WASHINGTON – The “pop-up” concept has moved from shopping malls to shipping yards. The US Department of Agriculture has joined an initiative by the Port of Oakland to create a 25-acre pop-up site for agricultural companies to fill empty containers which will help relieve congestion at the port.
To help fund the project, USDA is using Commodity Credit Corporation funds set aside to address market disruptions in September 2021. The agency will cover 60% of the start-up costs and additional movement logistics costs at $125 per container.
“This is an important step that shows the value of players in the supply chain coming together to identify challenges as well as potential solutions,” said California Department of Food and Agriculture Secretary Karen Ross.
The site will provide space for empty containers beginning in early March, USDA said. The new site will also have a dedicated gate with the ability to pre-cool refrigerated shipping containers for perishable commodities.
“This creative partnership with USDA and the Port of Oakland will help American farmers and agricultural producers move their product to market while also making better use of empty containers that are causing congestion at the ports,” said US Transportation Secretary Pete Buttigieg. “After we helped set up inland pop-up ports at the Port of Savannah, we witnessed significant improvements in the flow of goods, and we expect to see similarly positive results once this Oakland facility is open. We look forward to engaging with other ports on similar solutions to congestion.”
The US Meat Export Federation (USMEF) applauded the partnership.
“USMEF appreciates the efforts of USDA, the Port of Oakland and other agencies to address a situation that continues to frustrate US exporters,” said Dan Halstrom, president and chief executive officer of USMEF. “We realize there is no magic solution to the shipping difficulties confronting exporters at US ports but improving access to containers is certainly a step in the right direction. The Port of Oakland is an essential, strategic outlet for US red meat exports, especially for chilled product destined for our key Asian markets, and our members look forward to utilizing the new container site.”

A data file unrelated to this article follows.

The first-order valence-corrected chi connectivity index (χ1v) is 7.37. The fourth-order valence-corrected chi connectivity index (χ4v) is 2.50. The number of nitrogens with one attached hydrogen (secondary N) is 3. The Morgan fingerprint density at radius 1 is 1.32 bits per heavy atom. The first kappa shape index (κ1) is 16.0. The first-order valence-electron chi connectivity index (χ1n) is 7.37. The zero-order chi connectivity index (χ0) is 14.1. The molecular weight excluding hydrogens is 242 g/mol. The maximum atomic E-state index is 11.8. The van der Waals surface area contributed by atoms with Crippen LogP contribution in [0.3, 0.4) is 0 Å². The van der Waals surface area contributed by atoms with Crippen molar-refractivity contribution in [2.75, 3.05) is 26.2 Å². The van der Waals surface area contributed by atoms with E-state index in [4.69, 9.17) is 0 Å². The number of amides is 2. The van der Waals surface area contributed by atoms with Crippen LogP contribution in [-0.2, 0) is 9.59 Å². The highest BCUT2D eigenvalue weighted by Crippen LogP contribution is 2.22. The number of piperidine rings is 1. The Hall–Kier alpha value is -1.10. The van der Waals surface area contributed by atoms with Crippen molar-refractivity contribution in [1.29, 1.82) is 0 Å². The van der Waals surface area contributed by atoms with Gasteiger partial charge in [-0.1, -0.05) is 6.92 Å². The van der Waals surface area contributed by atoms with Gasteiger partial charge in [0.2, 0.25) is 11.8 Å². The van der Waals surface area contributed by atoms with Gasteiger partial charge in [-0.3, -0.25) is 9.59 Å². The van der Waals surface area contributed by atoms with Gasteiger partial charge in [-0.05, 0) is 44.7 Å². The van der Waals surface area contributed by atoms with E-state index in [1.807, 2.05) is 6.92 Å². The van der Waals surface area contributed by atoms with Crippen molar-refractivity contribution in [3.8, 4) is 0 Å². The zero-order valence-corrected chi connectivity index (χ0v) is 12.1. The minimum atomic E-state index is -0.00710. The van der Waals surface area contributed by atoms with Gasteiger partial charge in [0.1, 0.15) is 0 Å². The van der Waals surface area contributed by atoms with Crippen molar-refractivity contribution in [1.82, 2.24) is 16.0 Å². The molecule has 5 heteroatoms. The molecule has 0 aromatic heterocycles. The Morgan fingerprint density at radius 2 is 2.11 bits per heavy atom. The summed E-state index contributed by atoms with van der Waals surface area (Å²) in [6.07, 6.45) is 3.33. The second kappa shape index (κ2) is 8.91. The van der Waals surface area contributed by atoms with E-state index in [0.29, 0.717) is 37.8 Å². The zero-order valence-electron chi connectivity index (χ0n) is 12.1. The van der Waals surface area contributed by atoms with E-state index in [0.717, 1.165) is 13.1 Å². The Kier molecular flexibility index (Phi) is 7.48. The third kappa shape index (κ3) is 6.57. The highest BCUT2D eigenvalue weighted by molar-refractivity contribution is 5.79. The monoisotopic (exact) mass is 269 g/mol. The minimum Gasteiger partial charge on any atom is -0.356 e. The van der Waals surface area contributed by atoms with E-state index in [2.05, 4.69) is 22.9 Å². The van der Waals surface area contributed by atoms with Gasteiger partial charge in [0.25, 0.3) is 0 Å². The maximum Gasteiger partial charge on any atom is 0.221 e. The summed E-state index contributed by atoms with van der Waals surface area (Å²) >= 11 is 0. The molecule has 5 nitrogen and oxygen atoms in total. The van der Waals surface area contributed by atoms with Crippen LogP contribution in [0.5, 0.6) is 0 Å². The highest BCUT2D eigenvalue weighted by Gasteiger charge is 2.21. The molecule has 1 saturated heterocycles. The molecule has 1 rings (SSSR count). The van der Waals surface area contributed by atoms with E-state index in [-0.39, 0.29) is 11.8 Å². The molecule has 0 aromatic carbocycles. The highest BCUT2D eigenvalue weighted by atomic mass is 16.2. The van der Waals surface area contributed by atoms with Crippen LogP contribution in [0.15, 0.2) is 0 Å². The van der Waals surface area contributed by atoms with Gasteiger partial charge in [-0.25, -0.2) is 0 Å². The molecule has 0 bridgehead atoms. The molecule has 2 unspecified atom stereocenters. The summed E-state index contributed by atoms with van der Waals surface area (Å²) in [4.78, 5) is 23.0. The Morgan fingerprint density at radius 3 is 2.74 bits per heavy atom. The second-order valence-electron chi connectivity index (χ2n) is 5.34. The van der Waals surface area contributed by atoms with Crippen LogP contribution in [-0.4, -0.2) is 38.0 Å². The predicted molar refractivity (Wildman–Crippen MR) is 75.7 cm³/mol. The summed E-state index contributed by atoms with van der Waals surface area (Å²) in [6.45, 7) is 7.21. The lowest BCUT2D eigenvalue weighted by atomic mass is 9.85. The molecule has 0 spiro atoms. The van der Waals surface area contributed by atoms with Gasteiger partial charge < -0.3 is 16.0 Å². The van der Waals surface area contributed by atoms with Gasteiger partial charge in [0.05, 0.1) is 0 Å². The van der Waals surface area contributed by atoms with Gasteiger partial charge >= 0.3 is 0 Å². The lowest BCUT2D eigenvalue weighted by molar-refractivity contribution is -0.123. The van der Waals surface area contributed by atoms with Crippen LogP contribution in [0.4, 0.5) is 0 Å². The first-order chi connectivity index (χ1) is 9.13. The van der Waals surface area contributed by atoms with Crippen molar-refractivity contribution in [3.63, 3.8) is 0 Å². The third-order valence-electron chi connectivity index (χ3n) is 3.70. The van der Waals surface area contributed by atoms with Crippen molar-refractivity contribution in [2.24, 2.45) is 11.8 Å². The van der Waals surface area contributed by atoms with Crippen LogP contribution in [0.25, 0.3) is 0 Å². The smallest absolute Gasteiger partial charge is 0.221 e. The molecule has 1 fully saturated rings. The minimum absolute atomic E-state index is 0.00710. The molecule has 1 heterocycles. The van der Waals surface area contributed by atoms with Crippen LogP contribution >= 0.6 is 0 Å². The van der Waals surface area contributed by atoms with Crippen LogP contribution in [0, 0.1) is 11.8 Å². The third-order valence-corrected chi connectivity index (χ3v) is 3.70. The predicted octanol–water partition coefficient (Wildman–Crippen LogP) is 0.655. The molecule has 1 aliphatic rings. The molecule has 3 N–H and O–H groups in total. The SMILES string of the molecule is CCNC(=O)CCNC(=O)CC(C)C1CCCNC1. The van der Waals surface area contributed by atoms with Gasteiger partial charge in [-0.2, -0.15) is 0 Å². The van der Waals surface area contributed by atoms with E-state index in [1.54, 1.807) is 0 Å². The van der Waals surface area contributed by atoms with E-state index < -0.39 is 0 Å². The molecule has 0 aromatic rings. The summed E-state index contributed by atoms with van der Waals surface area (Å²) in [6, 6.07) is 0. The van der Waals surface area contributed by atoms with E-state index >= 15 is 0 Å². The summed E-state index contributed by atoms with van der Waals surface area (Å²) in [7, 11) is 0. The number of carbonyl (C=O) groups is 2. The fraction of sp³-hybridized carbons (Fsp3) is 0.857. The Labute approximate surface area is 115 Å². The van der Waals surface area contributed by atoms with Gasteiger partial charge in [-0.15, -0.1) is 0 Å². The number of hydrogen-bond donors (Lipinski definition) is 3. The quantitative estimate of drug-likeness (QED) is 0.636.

The Port of Oakland is the preferred export gateway for much of California’s agricultural exporters and for refrigerated proteins. The cargo volume at the port usually is approximately 50% exports and 50% imports, providing a match between inbound cargo and emptied containers for exports. But fewer containers have been made available for US agricultural commodities, as ocean carriers have rushed containers back to be exported empty, according to USDA.
“COVID-19 revealed vulnerabilities across our supply system, both at our ports and in the agricultural sector,” said US Agriculture Secretary Tom Vilsack. “As the economy has made a historic recovery, it has put additional strain on the supply chain. The Biden-Harris Administration is using creative approaches to improve port operations while elevating American-grown food and fiber. This partnership with the Port of Oakland builds on our aggressive approach to addressing challenges within the supply chain and sends a strong signal that we are committed to working across the Administration and with state, local and private partners to mitigate complex port capacity and congestion issues and to keep American agriculture on the move.”